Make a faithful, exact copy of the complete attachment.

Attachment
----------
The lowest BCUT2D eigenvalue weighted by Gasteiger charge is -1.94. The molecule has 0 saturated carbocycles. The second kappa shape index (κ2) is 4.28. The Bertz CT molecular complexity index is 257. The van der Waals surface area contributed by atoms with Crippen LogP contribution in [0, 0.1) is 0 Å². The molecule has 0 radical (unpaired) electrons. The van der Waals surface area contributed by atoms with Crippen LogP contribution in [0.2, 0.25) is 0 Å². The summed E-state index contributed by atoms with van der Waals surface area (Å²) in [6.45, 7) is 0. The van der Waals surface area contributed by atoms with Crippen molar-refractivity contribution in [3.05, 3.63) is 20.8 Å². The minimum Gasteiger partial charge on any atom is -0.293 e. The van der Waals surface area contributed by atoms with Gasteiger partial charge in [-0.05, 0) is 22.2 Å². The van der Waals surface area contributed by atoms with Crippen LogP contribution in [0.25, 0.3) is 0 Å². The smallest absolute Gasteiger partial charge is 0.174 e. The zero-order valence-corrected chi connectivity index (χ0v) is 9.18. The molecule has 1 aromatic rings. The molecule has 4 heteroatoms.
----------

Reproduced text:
The lowest BCUT2D eigenvalue weighted by Gasteiger charge is -1.94. The molecule has 0 saturated carbocycles. The second kappa shape index (κ2) is 4.28. The Bertz CT molecular complexity index is 257. The van der Waals surface area contributed by atoms with Crippen LogP contribution in [0, 0.1) is 0 Å². The molecule has 0 radical (unpaired) electrons. The van der Waals surface area contributed by atoms with Crippen LogP contribution in [0.2, 0.25) is 0 Å². The summed E-state index contributed by atoms with van der Waals surface area (Å²) in [6.45, 7) is 0. The van der Waals surface area contributed by atoms with Crippen molar-refractivity contribution in [3.05, 3.63) is 20.8 Å². The minimum Gasteiger partial charge on any atom is -0.293 e. The van der Waals surface area contributed by atoms with Gasteiger partial charge in [-0.05, 0) is 22.2 Å². The van der Waals surface area contributed by atoms with Crippen LogP contribution in [0.25, 0.3) is 0 Å². The smallest absolute Gasteiger partial charge is 0.174 e. The zero-order valence-corrected chi connectivity index (χ0v) is 9.18. The molecule has 1 aromatic rings. The molecule has 4 heteroatoms.